In what has to be his best film — even better than Halloween and Escape from New York — Carpenter does a remake of Howard Hawke’s classic 50’s scifi The Thing and actually surpasses the original. Carpenter drops the Cold War-paranoia of the original and instead uses the original John W. Campbell, Jr. short story’s theme of paranoia within an isolated community. The community in question in this remake is an American Antarctic station deep within the frozen wilderness of Antarctica. The station’s crew is comprised of a group of scientists and support personnel of varying background and temperament.
Carpenter’s remake begins with a simple overhead, fly-over shot of an arctic mountain range. The wide-angle shot of icy desolation was compleemented well by the simple, heartbeat-like bass arrangement from well-renowned film composer Ennio Morricone. This opening sequence gives this remake an early sense of isolation, creeping dread and foreboding. John Carpenter begins the film by quickly putting his audience at a state of unease and doesn’t relent until the end credits has completed its crawl on the screen. The Thing does an excellent job of combining Carpenter’s steady, minimalist direction and Morricone’s musical arrangements to create a film of extreme isolation, hopelessness, paranoia and inevitability.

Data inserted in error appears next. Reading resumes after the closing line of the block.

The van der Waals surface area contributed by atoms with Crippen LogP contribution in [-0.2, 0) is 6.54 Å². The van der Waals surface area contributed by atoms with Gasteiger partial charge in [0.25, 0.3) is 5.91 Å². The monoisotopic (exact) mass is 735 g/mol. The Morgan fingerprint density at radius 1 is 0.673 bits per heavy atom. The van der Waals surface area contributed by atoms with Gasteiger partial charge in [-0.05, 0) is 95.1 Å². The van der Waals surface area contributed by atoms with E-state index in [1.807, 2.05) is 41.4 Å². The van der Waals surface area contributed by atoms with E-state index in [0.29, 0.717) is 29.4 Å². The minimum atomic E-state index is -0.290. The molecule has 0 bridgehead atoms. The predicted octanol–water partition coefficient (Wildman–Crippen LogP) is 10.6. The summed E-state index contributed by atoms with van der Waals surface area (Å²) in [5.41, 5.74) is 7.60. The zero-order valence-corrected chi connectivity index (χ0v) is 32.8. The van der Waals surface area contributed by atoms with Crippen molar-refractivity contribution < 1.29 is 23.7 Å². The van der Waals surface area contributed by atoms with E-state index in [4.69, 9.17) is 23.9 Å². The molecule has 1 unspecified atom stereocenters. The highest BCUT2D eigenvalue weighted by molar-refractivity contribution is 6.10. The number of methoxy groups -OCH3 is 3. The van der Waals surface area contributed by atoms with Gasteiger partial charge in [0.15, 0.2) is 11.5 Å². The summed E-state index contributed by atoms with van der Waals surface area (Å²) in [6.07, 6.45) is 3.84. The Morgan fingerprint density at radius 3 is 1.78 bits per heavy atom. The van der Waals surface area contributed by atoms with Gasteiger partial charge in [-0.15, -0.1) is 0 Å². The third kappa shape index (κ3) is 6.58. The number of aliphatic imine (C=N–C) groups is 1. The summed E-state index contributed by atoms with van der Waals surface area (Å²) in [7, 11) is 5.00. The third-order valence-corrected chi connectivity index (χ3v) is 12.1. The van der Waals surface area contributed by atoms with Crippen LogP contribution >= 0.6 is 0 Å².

Where the original had an alien that was onscreen very quickly, Carpenter’s alien follows the short story’s version and hides itself by killing and copying members of the arctic team. Throughout the film Carpenter effectively uses this plot device to make each character distrust the other members of the team. Any one of them could be an alien in disguise as one of them. It is only during the most extreme situation will the creature reveal itself. It’s during the tense scenes of mistrust growing within the community that the film excels in immersing the audience in the film’s excercise in terror.
The special effects used in the film is top notch even now. Now CGI was used — this was the early 80’s and CGI was still a decade away. Rob Bottin’s animatronics, puppets and buckets of blood is still a high achievement for its day and still studied by students looking to enter the film effects field. One special scene where his effects are used well is a scene involving a kennel of huskie sled dogs and one alien impersonating as one of the canines. I cringe to think how another remake of The Thing would replace Bottin’s puppetry, animatronics and plain old kero-syrup with CGI. If there’s any film that got it right the first time in terms of FX work, this film is one of the few.
The music score is still one of my favorites to this day. As mentioned earlier, Ennio Morricone’s simple bass and synthesizer compositions are simple, yet adds a palpable sense of tension, paranoia and terror as the film moves forward. Considering that Carpenter always scores his own films, it seemed like a gamble giving over the reins of scoring this film to another. The end result shows that Carpenter gambled correctly.
People who are not big fans of very gory scenes and violence this film is something that they should avoid, but for those who are fans of great filmmaking, this is a must-see. Film students would do well to see a master at work. Now if he can only get back to making films just like this instead of what the studio is handing to him, I think Carpenter still has alot left in him other than more Ghosts of Mars.